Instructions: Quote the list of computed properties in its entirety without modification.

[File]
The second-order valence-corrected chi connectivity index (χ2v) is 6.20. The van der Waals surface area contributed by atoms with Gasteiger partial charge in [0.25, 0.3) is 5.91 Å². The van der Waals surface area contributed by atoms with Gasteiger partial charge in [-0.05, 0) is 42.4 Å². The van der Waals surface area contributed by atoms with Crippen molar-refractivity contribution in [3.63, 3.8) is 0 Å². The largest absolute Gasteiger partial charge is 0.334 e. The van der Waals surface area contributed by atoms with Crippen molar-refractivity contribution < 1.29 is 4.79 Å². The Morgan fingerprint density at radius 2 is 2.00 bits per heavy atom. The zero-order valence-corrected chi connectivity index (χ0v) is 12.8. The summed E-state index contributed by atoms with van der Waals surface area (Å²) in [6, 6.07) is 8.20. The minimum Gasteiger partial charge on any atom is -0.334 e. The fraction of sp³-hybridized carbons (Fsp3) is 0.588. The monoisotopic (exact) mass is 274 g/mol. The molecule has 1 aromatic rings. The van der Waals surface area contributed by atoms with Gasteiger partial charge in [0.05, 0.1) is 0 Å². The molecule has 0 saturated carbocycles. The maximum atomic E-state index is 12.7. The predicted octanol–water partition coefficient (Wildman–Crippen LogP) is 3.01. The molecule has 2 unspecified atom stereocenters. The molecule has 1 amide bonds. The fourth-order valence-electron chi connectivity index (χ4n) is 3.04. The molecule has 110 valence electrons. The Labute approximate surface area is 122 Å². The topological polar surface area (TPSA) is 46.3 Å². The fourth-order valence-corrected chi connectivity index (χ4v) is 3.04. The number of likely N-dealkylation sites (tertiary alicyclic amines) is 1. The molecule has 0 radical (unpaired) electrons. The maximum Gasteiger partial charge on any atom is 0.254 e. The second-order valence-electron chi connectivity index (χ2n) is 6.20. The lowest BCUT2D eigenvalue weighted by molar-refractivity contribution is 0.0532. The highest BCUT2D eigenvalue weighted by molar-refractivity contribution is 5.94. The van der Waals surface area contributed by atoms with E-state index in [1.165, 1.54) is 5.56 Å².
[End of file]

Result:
The second-order valence-corrected chi connectivity index (χ2v) is 6.20. The van der Waals surface area contributed by atoms with Gasteiger partial charge in [0.25, 0.3) is 5.91 Å². The van der Waals surface area contributed by atoms with Gasteiger partial charge in [-0.05, 0) is 42.4 Å². The van der Waals surface area contributed by atoms with Crippen molar-refractivity contribution in [3.63, 3.8) is 0 Å². The largest absolute Gasteiger partial charge is 0.334 e. The van der Waals surface area contributed by atoms with Crippen molar-refractivity contribution < 1.29 is 4.79 Å². The Morgan fingerprint density at radius 2 is 2.00 bits per heavy atom. The zero-order valence-corrected chi connectivity index (χ0v) is 12.8. The summed E-state index contributed by atoms with van der Waals surface area (Å²) in [6, 6.07) is 8.20. The minimum Gasteiger partial charge on any atom is -0.334 e. The fraction of sp³-hybridized carbons (Fsp3) is 0.588. The monoisotopic (exact) mass is 274 g/mol. The molecule has 1 aromatic rings. The van der Waals surface area contributed by atoms with Gasteiger partial charge in [0.05, 0.1) is 0 Å². The molecule has 0 saturated carbocycles. The maximum atomic E-state index is 12.7. The predicted octanol–water partition coefficient (Wildman–Crippen LogP) is 3.01. The molecule has 2 unspecified atom stereocenters. The molecule has 1 amide bonds. The fourth-order valence-electron chi connectivity index (χ4n) is 3.04. The molecule has 110 valence electrons. The Labute approximate surface area is 122 Å². The topological polar surface area (TPSA) is 46.3 Å². The fourth-order valence-corrected chi connectivity index (χ4v) is 3.04. The number of likely N-dealkylation sites (tertiary alicyclic amines) is 1. The molecule has 0 radical (unpaired) electrons. The maximum Gasteiger partial charge on any atom is 0.254 e. The second-order valence-electron chi connectivity index (χ2n) is 6.20. The lowest BCUT2D eigenvalue weighted by molar-refractivity contribution is 0.0532. The highest BCUT2D eigenvalue weighted by molar-refractivity contribution is 5.94. The van der Waals surface area contributed by atoms with E-state index in [1.165, 1.54) is 5.56 Å².